Belo's masterpiece is the winnowing machine which is a Rs 35,000 copy of a $30,000 machine from the US.
Belo uses an improvised dosa grinder for ‘conching' chocolate.

Belo’s audience is impressed and he’s on a roll: “While walking around in an old part of town on a Sunday afternoon, I once found a hand-mill for grinding millet flour, for a couple of hundred bucks. I cleaned that bad boy and used it for grinding cacao nibs into a rough paste before refining. For cracking cacao beans, I experimented with loads of different options, and at one point hooked up a manual mosambi juicer to an exercise bicycle. It worked, but it also took a day to crack about 30kg of cacao,” he says.

A second-hand walk-in cooler that is used for crystallising chocolate.

Meanwhile, Manjula, the head chocolatier, is hand-tempering liquid chocolate on a granite work bench. The audience is transfixed as she works the silk-like chocolate over the counter with a metal spatula. She uses quick, deft strokes to spread the chocolate in one fluid motion, brings it together before spreading it across the surface again and again. Tempering, she tells us, is a process to ensure that the chocolate is smooth and glossy—and not ashen coloured.

Tempering the chocolate makes it glossy and smooth.

Figuring out these hacks to do things by hand helped Belo with the two things that small entrepreneurs aim for: keeping costs low and maintaining autonomy. “I'm a chocolate maker; I have never studied engineering but these machines got the job done. It meant I didn't have to compromise with investors for capital to buy commercial equipment. We’re now trying to phase in some great equipment as we say goodbye to that era,” says Belo, indicating that his homegrown innovations might soon become a thing of nostalgia.

The packaging unit uses easily available things like clothespins and rubber-bands.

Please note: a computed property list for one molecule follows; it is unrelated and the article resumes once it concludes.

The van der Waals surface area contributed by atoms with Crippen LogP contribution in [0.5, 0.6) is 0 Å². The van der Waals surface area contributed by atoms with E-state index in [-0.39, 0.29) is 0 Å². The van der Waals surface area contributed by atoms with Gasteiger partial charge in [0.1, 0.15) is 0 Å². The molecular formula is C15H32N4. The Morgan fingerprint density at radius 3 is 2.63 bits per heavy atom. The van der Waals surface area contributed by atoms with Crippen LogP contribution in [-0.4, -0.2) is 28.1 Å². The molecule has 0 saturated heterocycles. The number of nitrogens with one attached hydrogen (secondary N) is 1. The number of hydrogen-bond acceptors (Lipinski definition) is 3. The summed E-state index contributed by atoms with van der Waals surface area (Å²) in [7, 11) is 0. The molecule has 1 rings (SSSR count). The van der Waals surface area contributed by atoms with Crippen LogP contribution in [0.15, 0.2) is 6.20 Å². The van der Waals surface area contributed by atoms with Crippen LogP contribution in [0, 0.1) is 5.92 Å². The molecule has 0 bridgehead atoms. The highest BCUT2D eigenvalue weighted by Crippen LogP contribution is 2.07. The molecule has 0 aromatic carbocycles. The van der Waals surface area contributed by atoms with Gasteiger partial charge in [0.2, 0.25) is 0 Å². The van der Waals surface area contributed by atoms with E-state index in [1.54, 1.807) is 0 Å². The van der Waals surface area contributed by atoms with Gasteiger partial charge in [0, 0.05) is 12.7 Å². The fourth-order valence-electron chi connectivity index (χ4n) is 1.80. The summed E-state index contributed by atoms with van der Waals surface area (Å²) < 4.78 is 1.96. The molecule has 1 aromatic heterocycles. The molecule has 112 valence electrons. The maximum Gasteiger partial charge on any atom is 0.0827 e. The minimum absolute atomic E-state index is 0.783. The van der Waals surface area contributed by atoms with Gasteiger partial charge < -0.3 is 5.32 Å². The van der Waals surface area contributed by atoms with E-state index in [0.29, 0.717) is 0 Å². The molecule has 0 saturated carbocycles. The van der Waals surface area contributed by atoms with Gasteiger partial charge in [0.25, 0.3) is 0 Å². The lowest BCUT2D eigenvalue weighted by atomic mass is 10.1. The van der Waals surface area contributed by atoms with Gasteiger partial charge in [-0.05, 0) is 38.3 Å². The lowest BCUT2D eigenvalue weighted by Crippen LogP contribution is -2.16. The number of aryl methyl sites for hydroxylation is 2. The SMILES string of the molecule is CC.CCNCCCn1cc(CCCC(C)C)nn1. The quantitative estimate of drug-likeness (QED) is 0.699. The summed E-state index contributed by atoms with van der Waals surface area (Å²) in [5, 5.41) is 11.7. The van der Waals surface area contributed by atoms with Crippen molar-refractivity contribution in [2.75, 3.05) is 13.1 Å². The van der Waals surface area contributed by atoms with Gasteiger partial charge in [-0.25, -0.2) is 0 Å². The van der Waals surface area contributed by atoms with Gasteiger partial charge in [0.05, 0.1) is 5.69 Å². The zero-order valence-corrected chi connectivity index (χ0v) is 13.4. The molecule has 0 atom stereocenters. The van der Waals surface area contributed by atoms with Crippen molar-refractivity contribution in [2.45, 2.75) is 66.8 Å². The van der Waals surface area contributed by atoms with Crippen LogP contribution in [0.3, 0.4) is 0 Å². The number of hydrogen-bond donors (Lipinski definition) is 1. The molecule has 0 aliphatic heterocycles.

Machinery isn’t the only thing where Belo has dived deep to go local. He sources cocoa from small farmers in Karnataka and Kerala. “Our Karnataka is robust, a little tannic with hints of tobacco, whereas our Keralan is much sweeter, with notes of raspberry, pepper, and beachwood.” Earthloaf sources Gondhoraj limes from West Bengal, mango-ginger from the Andaman islands, coconut sugar from Tamil Nadu, apricots from Ladakh, mangoes from Andhra, coffee from Chikmagalur, and almonds from Kashmir. Earthloaf's flavour aesthetic is visible in the flavour combos they come up with: mango, red capsicum, and chilli, designed as an after-dinner digestif; Puffed rice enrobed in soy sauce, caramel, and sesame, with cacao butter layered on the front of the bar for a marble effect, custommade for a fashion brand; a bar with candied green tea leaves, dehydrated pineapple, and vanilla for a car company.

The packaging unit—little more than a table—is littered with clothespins and rubber-bands. Two young women in sarees, lab coats, and hairnets are packing bars of chocolate in rice paper screen printed with peacock motifs. Belo, as fluent in Kannada as he is in hipster food jargon, converses with them in their language.

Now that his jugaad phase is drawing to an end, what are his plans for Earthloaf? Belo rattles off a list: To build a self-contained, all-under-one roof facility with a tasting room for visitors, to start a cafe and bakery in a 200-year-old heritage bungalow near the Mysore Palace, to own independent stores across the country. “And to spread the gospel of India cocoa.”